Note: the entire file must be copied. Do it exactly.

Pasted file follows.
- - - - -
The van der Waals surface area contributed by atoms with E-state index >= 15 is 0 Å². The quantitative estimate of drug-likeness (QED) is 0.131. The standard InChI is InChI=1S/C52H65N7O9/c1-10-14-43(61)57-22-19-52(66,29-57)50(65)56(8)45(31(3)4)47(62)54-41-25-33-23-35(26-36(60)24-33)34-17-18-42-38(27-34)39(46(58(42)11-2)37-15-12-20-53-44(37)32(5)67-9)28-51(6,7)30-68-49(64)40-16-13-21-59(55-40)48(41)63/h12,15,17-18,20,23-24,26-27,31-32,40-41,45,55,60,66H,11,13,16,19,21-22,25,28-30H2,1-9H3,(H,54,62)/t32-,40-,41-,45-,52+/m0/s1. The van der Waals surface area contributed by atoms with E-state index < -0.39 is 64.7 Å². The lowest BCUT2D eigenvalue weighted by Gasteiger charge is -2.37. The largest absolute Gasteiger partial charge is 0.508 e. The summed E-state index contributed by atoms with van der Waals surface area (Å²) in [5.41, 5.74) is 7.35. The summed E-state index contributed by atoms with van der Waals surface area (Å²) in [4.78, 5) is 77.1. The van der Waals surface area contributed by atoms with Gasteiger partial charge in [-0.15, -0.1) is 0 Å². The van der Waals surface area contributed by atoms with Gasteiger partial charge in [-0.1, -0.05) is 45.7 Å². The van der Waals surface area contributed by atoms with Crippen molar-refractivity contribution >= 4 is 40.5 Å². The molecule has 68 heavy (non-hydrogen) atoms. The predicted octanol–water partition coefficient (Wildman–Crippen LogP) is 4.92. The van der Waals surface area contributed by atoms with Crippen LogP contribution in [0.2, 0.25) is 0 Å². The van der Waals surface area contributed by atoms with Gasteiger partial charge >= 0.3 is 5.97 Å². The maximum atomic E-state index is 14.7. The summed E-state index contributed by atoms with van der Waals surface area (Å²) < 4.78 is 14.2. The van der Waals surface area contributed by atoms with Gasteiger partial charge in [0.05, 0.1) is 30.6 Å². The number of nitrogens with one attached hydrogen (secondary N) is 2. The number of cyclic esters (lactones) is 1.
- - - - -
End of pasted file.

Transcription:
The van der Waals surface area contributed by atoms with E-state index >= 15 is 0 Å². The quantitative estimate of drug-likeness (QED) is 0.131. The standard InChI is InChI=1S/C52H65N7O9/c1-10-14-43(61)57-22-19-52(66,29-57)50(65)56(8)45(31(3)4)47(62)54-41-25-33-23-35(26-36(60)24-33)34-17-18-42-38(27-34)39(46(58(42)11-2)37-15-12-20-53-44(37)32(5)67-9)28-51(6,7)30-68-49(64)40-16-13-21-59(55-40)48(41)63/h12,15,17-18,20,23-24,26-27,31-32,40-41,45,55,60,66H,11,13,16,19,21-22,25,28-30H2,1-9H3,(H,54,62)/t32-,40-,41-,45-,52+/m0/s1. The van der Waals surface area contributed by atoms with E-state index < -0.39 is 64.7 Å². The lowest BCUT2D eigenvalue weighted by Gasteiger charge is -2.37. The largest absolute Gasteiger partial charge is 0.508 e. The summed E-state index contributed by atoms with van der Waals surface area (Å²) in [5.41, 5.74) is 7.35. The summed E-state index contributed by atoms with van der Waals surface area (Å²) in [4.78, 5) is 77.1. The van der Waals surface area contributed by atoms with Gasteiger partial charge in [-0.15, -0.1) is 0 Å². The van der Waals surface area contributed by atoms with Gasteiger partial charge in [-0.1, -0.05) is 45.7 Å². The van der Waals surface area contributed by atoms with Crippen molar-refractivity contribution >= 4 is 40.5 Å². The molecule has 68 heavy (non-hydrogen) atoms. The predicted octanol–water partition coefficient (Wildman–Crippen LogP) is 4.92. The van der Waals surface area contributed by atoms with Crippen LogP contribution in [0.2, 0.25) is 0 Å². The van der Waals surface area contributed by atoms with Gasteiger partial charge >= 0.3 is 5.97 Å². The maximum atomic E-state index is 14.7. The summed E-state index contributed by atoms with van der Waals surface area (Å²) < 4.78 is 14.2. The van der Waals surface area contributed by atoms with Gasteiger partial charge in [0.05, 0.1) is 30.6 Å². The number of nitrogens with one attached hydrogen (secondary N) is 2. The number of cyclic esters (lactones) is 1.